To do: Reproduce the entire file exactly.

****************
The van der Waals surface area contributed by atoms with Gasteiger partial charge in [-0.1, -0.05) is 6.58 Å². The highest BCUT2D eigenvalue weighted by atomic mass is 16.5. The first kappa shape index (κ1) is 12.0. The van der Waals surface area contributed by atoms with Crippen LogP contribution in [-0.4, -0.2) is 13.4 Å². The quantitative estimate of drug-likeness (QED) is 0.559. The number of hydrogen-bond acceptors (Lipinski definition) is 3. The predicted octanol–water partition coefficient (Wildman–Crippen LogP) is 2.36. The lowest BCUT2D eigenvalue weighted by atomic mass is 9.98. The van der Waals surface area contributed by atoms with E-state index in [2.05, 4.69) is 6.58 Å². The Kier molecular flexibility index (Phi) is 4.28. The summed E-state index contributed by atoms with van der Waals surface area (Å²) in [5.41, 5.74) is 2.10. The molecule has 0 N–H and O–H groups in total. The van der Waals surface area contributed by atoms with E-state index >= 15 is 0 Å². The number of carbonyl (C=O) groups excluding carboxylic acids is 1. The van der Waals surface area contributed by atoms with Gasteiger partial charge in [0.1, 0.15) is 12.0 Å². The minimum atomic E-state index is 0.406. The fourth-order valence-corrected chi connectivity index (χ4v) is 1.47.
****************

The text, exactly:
The van der Waals surface area contributed by atoms with Gasteiger partial charge in [-0.1, -0.05) is 6.58 Å². The highest BCUT2D eigenvalue weighted by atomic mass is 16.5. The first kappa shape index (κ1) is 12.0. The van der Waals surface area contributed by atoms with Crippen LogP contribution in [-0.4, -0.2) is 13.4 Å². The quantitative estimate of drug-likeness (QED) is 0.559. The number of hydrogen-bond acceptors (Lipinski definition) is 3. The predicted octanol–water partition coefficient (Wildman–Crippen LogP) is 2.36. The lowest BCUT2D eigenvalue weighted by atomic mass is 9.98. The van der Waals surface area contributed by atoms with E-state index in [2.05, 4.69) is 6.58 Å². The Kier molecular flexibility index (Phi) is 4.28. The summed E-state index contributed by atoms with van der Waals surface area (Å²) in [5.41, 5.74) is 2.10. The molecule has 0 N–H and O–H groups in total. The van der Waals surface area contributed by atoms with E-state index >= 15 is 0 Å². The number of carbonyl (C=O) groups excluding carboxylic acids is 1. The van der Waals surface area contributed by atoms with Gasteiger partial charge in [0.1, 0.15) is 12.0 Å². The minimum atomic E-state index is 0.406. The fourth-order valence-corrected chi connectivity index (χ4v) is 1.47.